Rare papyri collection gets new lease on life

New funding will revive study and digitizing of valuable collection
By Diane Ainsworth, Public Affairs



04 OCTOBER 00 | More of Berkeley's treasured collection of fragmentary Greek and Egyptian papyri texts will be opened for scholarly examination, cataloguing, digitization and publication on the Internet as a new organized research project gets under way.

The collection, which contains public and private records dating back to 300 B.C. - 300 A.D., is written on papyrus, the ancient equivalent of paper made from strips of papyrus plants from the Nile River. Berkeley's archive is the largest in the United States gathered from a single site, Tebtunis, and is one of only a handful of papyrus collections housed in American universities.

Only 5 percent of the collection - or about 1,100 fragments - has been published or described. Roughly 1,400 fragments are mounted in glass for archival display. Several hundred more fragments have to be removed from plastic mounts, another 22,000 lie untouched in temporary folders, and an unknown number are still sitting in their original tin boxes awaiting attention.

"Although papyri are perhaps best known to the public from discoveries of new poems and ancient writings that had been lost, equally important for scholars are the documents of private and public life that allow historians a first-hand glimpse at the multicultural society of Egypt under the Ptolemaic kings and the Roman empire," said Donald Mastronarde, a classics professor in the College of Letters and Science and chairman of the advisory committee of the new organized research project, called the Center for the Tebtunis Papyri.

"We're on a new course now to bringing a papyrologist on board next year to lead our efforts to study, preserve and publish these unique documents," he said. "We also hope to encourage integrated study of Tebtunis, using the archaeological record, the artifacts and art that are preserved at the Hearst Museum of Anthropology, and the documents in Greek, Demotic (Egyptian) and Latin that are housed here and in other papyri collections in the United States."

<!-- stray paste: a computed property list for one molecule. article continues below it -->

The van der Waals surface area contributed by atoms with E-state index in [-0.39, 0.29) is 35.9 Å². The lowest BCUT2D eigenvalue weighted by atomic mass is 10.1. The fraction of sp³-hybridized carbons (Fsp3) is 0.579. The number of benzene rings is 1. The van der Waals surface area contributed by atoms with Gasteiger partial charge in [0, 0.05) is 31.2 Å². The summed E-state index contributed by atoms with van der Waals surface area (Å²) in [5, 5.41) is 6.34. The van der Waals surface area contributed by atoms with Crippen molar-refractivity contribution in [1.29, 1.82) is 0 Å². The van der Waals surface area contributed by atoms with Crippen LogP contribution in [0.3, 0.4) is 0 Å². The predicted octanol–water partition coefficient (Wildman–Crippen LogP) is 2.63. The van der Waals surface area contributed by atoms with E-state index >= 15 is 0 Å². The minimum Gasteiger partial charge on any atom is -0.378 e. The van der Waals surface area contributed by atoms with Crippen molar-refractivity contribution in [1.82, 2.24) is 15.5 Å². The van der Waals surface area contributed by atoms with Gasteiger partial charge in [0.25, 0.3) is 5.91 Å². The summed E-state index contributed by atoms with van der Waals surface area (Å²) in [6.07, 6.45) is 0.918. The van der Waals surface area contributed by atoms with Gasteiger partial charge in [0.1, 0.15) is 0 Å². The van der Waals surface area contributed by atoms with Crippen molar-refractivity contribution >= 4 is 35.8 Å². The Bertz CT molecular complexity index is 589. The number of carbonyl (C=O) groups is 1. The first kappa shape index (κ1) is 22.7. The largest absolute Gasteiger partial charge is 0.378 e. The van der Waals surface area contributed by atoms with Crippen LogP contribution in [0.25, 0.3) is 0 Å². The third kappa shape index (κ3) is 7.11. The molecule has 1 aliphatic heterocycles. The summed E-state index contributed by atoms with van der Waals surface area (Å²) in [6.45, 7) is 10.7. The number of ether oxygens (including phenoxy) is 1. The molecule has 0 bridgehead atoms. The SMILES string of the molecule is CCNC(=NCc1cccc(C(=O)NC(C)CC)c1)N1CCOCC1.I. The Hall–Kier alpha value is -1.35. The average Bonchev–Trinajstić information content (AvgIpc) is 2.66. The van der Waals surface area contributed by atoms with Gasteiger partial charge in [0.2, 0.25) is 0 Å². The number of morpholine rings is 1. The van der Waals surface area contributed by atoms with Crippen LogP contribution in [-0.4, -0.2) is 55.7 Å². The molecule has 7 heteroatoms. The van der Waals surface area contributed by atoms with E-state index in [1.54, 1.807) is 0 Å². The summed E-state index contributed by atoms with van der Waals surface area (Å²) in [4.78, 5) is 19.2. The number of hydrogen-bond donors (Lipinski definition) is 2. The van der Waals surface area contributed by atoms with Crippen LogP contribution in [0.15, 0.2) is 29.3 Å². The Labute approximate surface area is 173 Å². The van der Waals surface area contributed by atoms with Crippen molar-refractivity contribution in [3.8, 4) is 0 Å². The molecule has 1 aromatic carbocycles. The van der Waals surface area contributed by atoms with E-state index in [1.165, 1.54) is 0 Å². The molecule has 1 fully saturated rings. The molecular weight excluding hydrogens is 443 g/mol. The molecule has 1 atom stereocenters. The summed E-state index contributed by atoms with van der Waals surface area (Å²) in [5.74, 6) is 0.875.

Visiting scholars and distinguished papyrologists, including Susan Stephens of Stanford University, who gave an introductory seminar on papyrology recently for new graduate students in classics, believe that most of Berkeley's untouched collection details the social, legal and economic life of Tebtunis, a small, provincial town in southwest Fayum. That region was part of a rich agricultural district of ancient Ptolemaic and Roman Egypt.

"About 30 percent of the uncatalogued and unstudied fragments are thought to be Demotic documents, which is an untapped resource for investigating the Egyptian-speaking and bilingual population living some 2,000 years ago in the multicultural society of Hellenistic and Roman Egypt," Mastronarde said. "The next phase of our work will be to select more of the unstudied fragments, catalogue, digitize and then publish them in a virtual library on the Internet."

Computing resources and the Web make this an ideal time to push forward with academic investigations of the papyrus collection, Mastronarde said. "It is now economically feasible to create digital images of each piece of papyrus and make the images available on the Internet," he said. "Digitization allows these ancient documents to be studied at a distance by papyrologists outside Berkeley, and increases the level of expert collaborative attention that can be brought to bear upon them. A web site can also be used to provide an up-to-date, consolidated and searchable record of previous publications and studies related to the material."

The papyri consist of documents found in the winter of 1899-1900 at the site of ancient Tebtunis, Egypt. For four years, the project of conserving, cataloguing and imaging them has been supported in part by grants from the National Endowment for the Humanities as part of the Advanced Papyrological Information System.

Founding of the new Center for the Tebtunis Papyri, along with continuing support from the National Endowment for the Humanities, will continue that work and help to promote international collaboration and publication of the papyrus collection.


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